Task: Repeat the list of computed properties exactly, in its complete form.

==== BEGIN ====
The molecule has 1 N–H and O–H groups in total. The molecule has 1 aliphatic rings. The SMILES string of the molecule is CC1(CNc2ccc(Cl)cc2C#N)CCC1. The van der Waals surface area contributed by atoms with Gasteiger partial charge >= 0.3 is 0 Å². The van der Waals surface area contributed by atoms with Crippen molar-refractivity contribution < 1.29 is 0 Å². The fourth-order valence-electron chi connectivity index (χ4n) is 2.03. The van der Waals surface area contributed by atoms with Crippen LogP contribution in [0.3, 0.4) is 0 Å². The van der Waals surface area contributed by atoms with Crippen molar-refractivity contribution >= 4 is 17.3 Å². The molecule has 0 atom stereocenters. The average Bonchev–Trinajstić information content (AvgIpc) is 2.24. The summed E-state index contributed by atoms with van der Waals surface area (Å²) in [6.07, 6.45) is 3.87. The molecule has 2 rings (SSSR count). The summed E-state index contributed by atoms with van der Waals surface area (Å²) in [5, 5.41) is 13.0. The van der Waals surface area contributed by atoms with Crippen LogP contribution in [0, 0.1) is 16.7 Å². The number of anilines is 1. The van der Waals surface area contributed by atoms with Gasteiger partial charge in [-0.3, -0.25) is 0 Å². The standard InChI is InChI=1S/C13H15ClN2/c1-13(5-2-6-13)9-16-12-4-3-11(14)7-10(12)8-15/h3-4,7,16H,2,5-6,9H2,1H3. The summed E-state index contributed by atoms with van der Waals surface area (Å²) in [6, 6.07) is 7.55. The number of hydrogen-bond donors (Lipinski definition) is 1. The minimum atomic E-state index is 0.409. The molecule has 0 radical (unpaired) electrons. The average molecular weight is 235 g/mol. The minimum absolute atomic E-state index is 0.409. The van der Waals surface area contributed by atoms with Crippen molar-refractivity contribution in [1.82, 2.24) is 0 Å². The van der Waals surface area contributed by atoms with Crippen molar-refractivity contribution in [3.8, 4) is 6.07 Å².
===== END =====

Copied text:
The molecule has 1 N–H and O–H groups in total. The molecule has 1 aliphatic rings. The SMILES string of the molecule is CC1(CNc2ccc(Cl)cc2C#N)CCC1. The van der Waals surface area contributed by atoms with Gasteiger partial charge >= 0.3 is 0 Å². The van der Waals surface area contributed by atoms with Crippen molar-refractivity contribution < 1.29 is 0 Å². The fourth-order valence-electron chi connectivity index (χ4n) is 2.03. The van der Waals surface area contributed by atoms with Crippen LogP contribution in [0.3, 0.4) is 0 Å². The van der Waals surface area contributed by atoms with Crippen molar-refractivity contribution >= 4 is 17.3 Å². The molecule has 0 atom stereocenters. The average Bonchev–Trinajstić information content (AvgIpc) is 2.24. The summed E-state index contributed by atoms with van der Waals surface area (Å²) in [6.07, 6.45) is 3.87. The molecule has 2 rings (SSSR count). The summed E-state index contributed by atoms with van der Waals surface area (Å²) in [5, 5.41) is 13.0. The van der Waals surface area contributed by atoms with Crippen LogP contribution in [0, 0.1) is 16.7 Å². The number of anilines is 1. The van der Waals surface area contributed by atoms with Gasteiger partial charge in [-0.3, -0.25) is 0 Å². The standard InChI is InChI=1S/C13H15ClN2/c1-13(5-2-6-13)9-16-12-4-3-11(14)7-10(12)8-15/h3-4,7,16H,2,5-6,9H2,1H3. The summed E-state index contributed by atoms with van der Waals surface area (Å²) in [6, 6.07) is 7.55. The number of hydrogen-bond donors (Lipinski definition) is 1. The minimum atomic E-state index is 0.409. The molecule has 0 radical (unpaired) electrons. The average molecular weight is 235 g/mol. The minimum absolute atomic E-state index is 0.409. The van der Waals surface area contributed by atoms with Crippen molar-refractivity contribution in [1.82, 2.24) is 0 Å². The van der Waals surface area contributed by atoms with Crippen molar-refractivity contribution in [3.8, 4) is 6.07 Å².